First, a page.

After an hour in labor, Kubwa gave birth to the healthy, "very strong" calf about 4:30 a.m. Monday while zookeepers at the Indianapolis Zoo kept watch following a 22-month pregnancy.
"The labor went extremely well and extremely fast. I think there's a lot of mothers out there who wish their labor was an hour," said Karen Burns, a spokeswoman for the Indianapolis Zoological Society.
The still-unnamed newborn, which was able to stand on its own within a half-hour of birth, was declared in good health after a quick checkout, Burns said. Mother and baby were then allowed to mingle with the other pachyderms in the zoo's elephant barn.
"It's still too early to determine if she'll nurse. That's the next milestone for her and we're hoping," Burns said.
"The other elephants are very curious about this new arrival."
Kubwa was artificially inseminated in late May. The last months of her pregnancy were watched carefully, by an expert flown in from out of state and by an army of 50 volunteers, not to mention the handlers who slept near her pen.
Kubwa is only the second elephant in the world to be artificially inseminated successfully. The first was an Asian elephant in Missouri. Kubwa's 18-year-old Indianapolis herd mate, Ivory, was similarly impregnated and is due Aug. 29.
Excited as they are, staff members must temper their emotions because the odds are not in the baby's favor. Since 1985, there have been just nine conceptions among elephants in captivity in North America. Four calves were lost in delivery, and only one of the remaining five survived past 11 months.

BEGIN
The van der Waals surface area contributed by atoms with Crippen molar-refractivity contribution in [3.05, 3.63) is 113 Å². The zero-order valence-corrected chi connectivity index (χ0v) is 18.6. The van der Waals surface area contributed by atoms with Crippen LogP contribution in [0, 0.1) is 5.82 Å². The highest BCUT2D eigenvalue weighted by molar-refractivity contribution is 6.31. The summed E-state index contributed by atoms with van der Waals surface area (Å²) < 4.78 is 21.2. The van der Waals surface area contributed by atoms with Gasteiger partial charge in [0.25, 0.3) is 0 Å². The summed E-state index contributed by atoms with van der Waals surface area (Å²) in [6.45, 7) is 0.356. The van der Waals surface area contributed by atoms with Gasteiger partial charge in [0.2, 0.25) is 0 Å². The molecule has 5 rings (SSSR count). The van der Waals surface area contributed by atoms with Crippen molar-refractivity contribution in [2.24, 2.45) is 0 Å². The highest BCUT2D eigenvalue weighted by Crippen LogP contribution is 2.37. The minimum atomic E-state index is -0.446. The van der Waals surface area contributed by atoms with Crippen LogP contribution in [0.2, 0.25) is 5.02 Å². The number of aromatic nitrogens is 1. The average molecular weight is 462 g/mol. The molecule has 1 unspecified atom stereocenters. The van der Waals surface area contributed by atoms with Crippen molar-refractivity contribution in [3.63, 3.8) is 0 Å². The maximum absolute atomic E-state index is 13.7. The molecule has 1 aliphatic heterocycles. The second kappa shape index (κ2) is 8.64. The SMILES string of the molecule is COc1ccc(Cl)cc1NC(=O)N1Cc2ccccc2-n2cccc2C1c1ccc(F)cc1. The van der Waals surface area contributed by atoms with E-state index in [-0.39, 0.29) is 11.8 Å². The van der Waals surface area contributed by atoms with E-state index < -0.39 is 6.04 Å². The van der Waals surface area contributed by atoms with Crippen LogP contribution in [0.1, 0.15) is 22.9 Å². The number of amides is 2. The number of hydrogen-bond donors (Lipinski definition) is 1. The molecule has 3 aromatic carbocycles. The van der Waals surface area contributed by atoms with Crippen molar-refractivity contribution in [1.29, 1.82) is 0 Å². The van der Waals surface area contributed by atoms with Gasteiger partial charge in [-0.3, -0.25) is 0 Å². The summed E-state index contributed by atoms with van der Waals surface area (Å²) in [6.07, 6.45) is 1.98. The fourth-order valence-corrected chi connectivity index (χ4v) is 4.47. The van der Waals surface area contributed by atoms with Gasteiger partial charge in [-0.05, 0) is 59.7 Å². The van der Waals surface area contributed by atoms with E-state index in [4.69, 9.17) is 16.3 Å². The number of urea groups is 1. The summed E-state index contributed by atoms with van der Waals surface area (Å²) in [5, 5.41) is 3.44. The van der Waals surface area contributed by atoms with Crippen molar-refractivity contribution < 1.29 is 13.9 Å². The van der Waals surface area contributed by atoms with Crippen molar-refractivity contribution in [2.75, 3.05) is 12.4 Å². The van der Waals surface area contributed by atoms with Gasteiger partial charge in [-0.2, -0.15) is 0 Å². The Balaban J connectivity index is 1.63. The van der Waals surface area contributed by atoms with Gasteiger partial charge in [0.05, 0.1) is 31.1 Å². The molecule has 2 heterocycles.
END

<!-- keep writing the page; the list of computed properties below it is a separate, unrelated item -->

"They're cautiously optimistic," Burns said of Kubwa's keepers.
The zoo brought in Dr. Dennis Schmitt, an associate professor of veterinary medicine at Southwest Missouri State University, to assist. Schmitt oversaw the first successful artificial insemination of an elephant, at Dickerson Park Zoo in Springfield, Mo.
Haji, a male Asian elephant, was born Nov. 28. He weighed in at 378 pounds, and so far seems to be healthy, said Schmitt.
Kubwa's calf is the first elephant born at the Indianapolis Zoo. The zoo's herd consists entirely of animals brought in from the wild or other zoos.
Indianapolis' breeding program is a collaboration with Germany's Berlin Institute for Zoo Biology and Wildlife Research, which developed the insemination technique.
Kubwa was inseminated with sperm from Dale, a 20-year-old bull from the Kansas City Zoo. Ivory was inseminated with sperm from a different donor six months later and an African elephant in Vienna, Austria, was next.
Experts around the world were watching all three pregnancies closely.